Korea?

Korea’s WD players are experiencing a similar headache to their Japanese counterparts. As things stand there are still 4 pairs who could qualify for Tokyo. In Birmingham Lee So-Hee/Shin Seung-chang and Kim So-yeong/Kong Hee-yong are seeded 5 and 6 and look to be most likely to challenge. The drama over the past few weeks has been around the MD/XD player Seo Seung-jae who was suspended then not suspended by his national association (BKA) following confusion around sponsorship deals he had signed. It seemed disproportionate to punish his partners and destroy their hopes for this year so I’m glad he’s back in the mix.

Realistically I think we can only say that the WD teams have an outside chance of medals owing to the strength of the opposition. However, it’s interesting to observe that Korean badminton coaches enjoy plenty of success working away from home. I’ve already mentioned Park Joo-Bong and Japan, there is also Kang Kyung-jin who works with the Chinese squad plus Coach Kim who worked in India with PV Sindhu in the period she became World Champion.

Conclusions

China, Japan and Indonesia look set to see off opposition from the other nations for the doubles crowns. I adore following doubles; the tactics, tempo and talent mean that for fans the spectacle is second-to-none. The spine-tingling experience of watching the spotlit pairs as they play for glory at the All England is a joy. Ahsan & Setiawan had a fantastic 2019 and it would be wonderful to see them defend their title. As the tournament progresses, the tension will rise, legs will tire and towards the end it’s mental strength and an athletes appetite for the fight that gets them to the podium. May the best team win!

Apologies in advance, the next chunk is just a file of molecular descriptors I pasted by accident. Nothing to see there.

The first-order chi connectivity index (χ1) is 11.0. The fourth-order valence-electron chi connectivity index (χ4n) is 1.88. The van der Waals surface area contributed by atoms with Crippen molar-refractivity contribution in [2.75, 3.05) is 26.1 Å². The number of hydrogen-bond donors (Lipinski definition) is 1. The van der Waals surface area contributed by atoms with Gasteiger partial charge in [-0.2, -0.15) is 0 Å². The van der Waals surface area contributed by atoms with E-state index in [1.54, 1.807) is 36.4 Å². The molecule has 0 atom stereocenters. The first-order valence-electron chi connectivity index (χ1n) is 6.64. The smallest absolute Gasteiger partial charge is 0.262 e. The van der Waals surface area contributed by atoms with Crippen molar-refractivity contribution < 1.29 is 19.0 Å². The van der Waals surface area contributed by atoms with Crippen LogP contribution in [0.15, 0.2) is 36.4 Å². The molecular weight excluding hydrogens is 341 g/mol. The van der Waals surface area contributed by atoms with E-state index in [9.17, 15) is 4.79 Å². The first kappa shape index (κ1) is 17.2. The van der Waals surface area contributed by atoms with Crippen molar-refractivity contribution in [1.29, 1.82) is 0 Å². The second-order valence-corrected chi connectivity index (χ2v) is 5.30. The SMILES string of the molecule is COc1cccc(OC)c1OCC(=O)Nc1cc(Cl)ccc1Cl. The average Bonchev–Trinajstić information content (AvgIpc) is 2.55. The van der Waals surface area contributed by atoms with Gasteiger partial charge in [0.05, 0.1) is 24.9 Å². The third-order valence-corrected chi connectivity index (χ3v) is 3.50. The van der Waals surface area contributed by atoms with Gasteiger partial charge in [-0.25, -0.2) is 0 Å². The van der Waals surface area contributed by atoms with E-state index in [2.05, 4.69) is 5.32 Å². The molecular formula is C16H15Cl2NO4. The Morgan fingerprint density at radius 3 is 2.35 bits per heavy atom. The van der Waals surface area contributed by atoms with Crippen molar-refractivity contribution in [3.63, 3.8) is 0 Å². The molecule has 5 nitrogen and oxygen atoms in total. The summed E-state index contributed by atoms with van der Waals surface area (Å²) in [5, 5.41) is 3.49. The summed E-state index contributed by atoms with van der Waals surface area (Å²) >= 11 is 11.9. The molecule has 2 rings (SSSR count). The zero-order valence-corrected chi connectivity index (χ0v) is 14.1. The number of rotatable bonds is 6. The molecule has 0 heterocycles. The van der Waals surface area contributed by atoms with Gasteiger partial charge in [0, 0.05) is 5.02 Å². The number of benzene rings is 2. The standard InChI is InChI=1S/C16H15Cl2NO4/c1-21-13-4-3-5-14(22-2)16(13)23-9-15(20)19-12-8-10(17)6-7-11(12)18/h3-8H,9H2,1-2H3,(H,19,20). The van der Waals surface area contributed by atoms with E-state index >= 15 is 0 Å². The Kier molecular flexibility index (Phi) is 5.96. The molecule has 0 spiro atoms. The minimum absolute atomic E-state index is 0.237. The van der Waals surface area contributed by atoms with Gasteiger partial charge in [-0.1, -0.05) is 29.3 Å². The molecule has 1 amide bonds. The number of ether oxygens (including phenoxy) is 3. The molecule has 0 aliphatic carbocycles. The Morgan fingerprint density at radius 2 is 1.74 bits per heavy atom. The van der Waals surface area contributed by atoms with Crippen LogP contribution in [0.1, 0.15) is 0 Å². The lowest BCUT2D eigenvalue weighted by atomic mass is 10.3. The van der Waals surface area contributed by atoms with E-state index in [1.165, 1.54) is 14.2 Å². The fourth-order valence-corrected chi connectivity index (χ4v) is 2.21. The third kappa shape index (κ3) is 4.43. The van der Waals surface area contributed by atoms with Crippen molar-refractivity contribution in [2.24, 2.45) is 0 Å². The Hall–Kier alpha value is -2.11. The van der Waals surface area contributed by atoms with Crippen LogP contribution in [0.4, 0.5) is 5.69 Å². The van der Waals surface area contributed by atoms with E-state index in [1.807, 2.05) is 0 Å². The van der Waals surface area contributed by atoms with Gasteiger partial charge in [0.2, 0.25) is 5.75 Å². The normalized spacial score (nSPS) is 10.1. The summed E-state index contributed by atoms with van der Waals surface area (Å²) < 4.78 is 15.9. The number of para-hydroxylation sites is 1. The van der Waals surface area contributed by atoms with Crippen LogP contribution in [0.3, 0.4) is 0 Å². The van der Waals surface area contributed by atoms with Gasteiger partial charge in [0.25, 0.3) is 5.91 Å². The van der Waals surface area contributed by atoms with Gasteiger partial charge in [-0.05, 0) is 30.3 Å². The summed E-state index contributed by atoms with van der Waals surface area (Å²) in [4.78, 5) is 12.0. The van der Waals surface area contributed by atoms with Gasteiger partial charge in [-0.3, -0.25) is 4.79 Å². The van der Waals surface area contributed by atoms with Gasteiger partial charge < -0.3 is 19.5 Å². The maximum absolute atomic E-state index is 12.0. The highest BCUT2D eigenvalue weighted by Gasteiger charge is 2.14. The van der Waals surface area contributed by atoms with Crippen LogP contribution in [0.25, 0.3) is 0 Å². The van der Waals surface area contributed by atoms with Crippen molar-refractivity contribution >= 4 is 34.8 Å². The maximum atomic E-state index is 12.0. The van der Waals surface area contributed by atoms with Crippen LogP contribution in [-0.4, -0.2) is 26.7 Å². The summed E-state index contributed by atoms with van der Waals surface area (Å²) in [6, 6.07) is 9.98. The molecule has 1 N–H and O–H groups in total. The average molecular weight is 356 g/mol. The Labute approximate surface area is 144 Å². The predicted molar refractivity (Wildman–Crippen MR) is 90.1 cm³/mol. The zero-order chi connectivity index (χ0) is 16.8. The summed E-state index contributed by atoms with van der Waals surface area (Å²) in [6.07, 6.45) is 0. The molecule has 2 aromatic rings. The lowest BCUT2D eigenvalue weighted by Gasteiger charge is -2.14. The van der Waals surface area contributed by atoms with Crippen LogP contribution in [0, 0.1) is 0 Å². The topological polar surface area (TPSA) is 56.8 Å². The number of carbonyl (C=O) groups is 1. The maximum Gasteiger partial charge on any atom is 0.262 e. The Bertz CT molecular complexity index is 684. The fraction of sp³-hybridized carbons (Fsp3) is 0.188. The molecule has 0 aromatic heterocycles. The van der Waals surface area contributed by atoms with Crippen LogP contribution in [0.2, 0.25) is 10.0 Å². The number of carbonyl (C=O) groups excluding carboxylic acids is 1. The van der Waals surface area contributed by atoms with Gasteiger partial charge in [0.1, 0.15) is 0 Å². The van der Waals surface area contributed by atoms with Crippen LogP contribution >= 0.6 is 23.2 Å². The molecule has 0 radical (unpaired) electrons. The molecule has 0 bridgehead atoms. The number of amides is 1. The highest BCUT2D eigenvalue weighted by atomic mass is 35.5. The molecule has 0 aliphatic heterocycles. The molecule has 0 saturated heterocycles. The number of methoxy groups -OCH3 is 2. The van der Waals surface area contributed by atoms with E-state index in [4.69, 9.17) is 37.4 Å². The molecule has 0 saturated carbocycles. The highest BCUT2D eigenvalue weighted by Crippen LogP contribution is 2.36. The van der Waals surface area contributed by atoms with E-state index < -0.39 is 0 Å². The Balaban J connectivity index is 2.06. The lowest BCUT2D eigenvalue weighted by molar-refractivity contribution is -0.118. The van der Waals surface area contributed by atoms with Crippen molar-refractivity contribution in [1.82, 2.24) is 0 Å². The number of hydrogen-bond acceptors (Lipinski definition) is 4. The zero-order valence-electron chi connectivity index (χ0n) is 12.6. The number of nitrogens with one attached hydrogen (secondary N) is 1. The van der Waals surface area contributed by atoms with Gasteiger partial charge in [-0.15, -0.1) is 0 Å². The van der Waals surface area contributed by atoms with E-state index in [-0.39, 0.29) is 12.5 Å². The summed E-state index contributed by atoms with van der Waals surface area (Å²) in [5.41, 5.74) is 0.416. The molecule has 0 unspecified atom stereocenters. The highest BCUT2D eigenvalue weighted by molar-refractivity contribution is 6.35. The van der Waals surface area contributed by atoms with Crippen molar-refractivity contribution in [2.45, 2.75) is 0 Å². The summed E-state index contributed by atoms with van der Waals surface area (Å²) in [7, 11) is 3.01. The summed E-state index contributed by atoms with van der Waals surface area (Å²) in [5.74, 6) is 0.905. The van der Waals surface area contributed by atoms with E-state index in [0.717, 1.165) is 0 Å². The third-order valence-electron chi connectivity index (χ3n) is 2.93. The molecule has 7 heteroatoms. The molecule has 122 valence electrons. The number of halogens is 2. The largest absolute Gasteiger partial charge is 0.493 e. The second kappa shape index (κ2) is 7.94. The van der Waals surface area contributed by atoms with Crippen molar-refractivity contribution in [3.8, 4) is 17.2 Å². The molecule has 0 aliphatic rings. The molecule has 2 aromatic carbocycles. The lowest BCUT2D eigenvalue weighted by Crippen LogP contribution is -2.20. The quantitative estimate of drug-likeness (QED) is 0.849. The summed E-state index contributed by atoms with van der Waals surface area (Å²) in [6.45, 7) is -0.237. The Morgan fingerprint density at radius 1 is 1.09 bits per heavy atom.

My preview of the WS part of the tournament is here https://womensbadminton.co.uk/2020/03/03/yonex-all-england-2020-pt1/

If you enjoyed this then take a look at my article about Polii and Rahayu https://womensbadminton.co.uk/2020/01/19/greysap-redux-polii-rahayu-are-back/ and this one about Kevin & Marcus https://womensbadminton.co.uk/2019/11/29/the-minions-indonesian-superheroes/

©2020 Amanda Bloss All Rights Reserved

©2020 Amanda Bloss All Rights Reserved

Has Indonesian Badminton Stagnated?

By Shubhi Rofiddinsa (Podcast Tepak Bulu)

After a disappointing semi-final exit against Japan in this years Sudirman Cup – losing 3-1 – many fans and experts heavily criticised the 20-player squad and questioned if they would ever repeat the win of 1989 and bring the cup home again. The fact that Indonesia hasn’t won any major team-tournament events since the 2002 Thomas Cup and 1996 Uber Cup makes the loss hurt a little more. Many regarded the Singles players contribution as disappointing as the team relied solely on doubles to rake up points.

Sudirman Cup 2019 team. Picture from Badminton Indonesia IG

The biggest question of them all is: has Indonesian badminton become stagnant recently? To answer that, let’s take a look at each disciplines’ progress so far this year before we set our eyes on the upcoming Indonesian Open 2019 in a few days.

Men’s Doubles

Who can Indonesian fans rely on to win games or tournaments? It’s always men’s doubles. The Minions – otherwise known as Marcus Fernaldi Gideon & Kevin Sanjaya Sukamuljo – are instantly recognised everywhere. They won all their matches in this year’s Sudirman Cup and their stature rises after each tournament.

Embed from Getty Images